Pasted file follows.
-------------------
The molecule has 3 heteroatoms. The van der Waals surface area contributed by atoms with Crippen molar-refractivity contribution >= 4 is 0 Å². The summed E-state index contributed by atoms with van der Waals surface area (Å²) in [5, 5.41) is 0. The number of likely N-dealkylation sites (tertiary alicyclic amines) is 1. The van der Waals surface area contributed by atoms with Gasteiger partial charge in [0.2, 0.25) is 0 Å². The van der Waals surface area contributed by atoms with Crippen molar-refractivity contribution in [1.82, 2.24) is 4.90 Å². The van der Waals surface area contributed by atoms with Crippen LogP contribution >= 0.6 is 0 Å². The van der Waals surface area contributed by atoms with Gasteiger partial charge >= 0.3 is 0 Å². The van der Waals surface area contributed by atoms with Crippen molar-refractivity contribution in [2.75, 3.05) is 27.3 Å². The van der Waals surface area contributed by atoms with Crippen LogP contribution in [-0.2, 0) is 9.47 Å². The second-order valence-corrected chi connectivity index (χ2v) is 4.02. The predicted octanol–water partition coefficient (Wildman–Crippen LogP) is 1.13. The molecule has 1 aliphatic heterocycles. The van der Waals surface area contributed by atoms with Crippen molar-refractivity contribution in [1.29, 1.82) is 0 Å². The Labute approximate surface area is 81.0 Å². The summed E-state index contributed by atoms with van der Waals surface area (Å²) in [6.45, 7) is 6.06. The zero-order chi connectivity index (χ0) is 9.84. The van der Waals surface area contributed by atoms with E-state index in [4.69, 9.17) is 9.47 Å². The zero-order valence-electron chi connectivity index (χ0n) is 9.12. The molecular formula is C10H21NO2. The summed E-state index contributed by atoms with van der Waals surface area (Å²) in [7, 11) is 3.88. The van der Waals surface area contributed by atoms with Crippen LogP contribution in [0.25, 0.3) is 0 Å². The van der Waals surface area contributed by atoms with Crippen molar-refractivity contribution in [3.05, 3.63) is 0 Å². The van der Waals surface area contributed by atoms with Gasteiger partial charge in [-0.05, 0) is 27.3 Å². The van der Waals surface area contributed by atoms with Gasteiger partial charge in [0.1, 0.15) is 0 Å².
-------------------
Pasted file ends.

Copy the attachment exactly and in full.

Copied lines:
The molecule has 3 heteroatoms. The van der Waals surface area contributed by atoms with Crippen molar-refractivity contribution >= 4 is 0 Å². The summed E-state index contributed by atoms with van der Waals surface area (Å²) in [5, 5.41) is 0. The number of likely N-dealkylation sites (tertiary alicyclic amines) is 1. The van der Waals surface area contributed by atoms with Gasteiger partial charge in [0.2, 0.25) is 0 Å². The van der Waals surface area contributed by atoms with Crippen molar-refractivity contribution in [1.82, 2.24) is 4.90 Å². The van der Waals surface area contributed by atoms with Crippen LogP contribution >= 0.6 is 0 Å². The van der Waals surface area contributed by atoms with Gasteiger partial charge >= 0.3 is 0 Å². The van der Waals surface area contributed by atoms with Crippen molar-refractivity contribution in [2.75, 3.05) is 27.3 Å². The van der Waals surface area contributed by atoms with Crippen LogP contribution in [-0.2, 0) is 9.47 Å². The second-order valence-corrected chi connectivity index (χ2v) is 4.02. The predicted octanol–water partition coefficient (Wildman–Crippen LogP) is 1.13. The molecule has 1 aliphatic heterocycles. The van der Waals surface area contributed by atoms with Crippen molar-refractivity contribution in [1.29, 1.82) is 0 Å². The Labute approximate surface area is 81.0 Å². The summed E-state index contributed by atoms with van der Waals surface area (Å²) in [6.45, 7) is 6.06. The zero-order chi connectivity index (χ0) is 9.84. The van der Waals surface area contributed by atoms with E-state index in [4.69, 9.17) is 9.47 Å². The zero-order valence-electron chi connectivity index (χ0n) is 9.12. The molecular formula is C10H21NO2. The summed E-state index contributed by atoms with van der Waals surface area (Å²) in [7, 11) is 3.88. The van der Waals surface area contributed by atoms with Crippen LogP contribution in [0.25, 0.3) is 0 Å². The van der Waals surface area contributed by atoms with Crippen molar-refractivity contribution in [3.05, 3.63) is 0 Å². The van der Waals surface area contributed by atoms with Gasteiger partial charge in [-0.05, 0) is 27.3 Å². The van der Waals surface area contributed by atoms with Gasteiger partial charge in [0.1, 0.15) is 0 Å².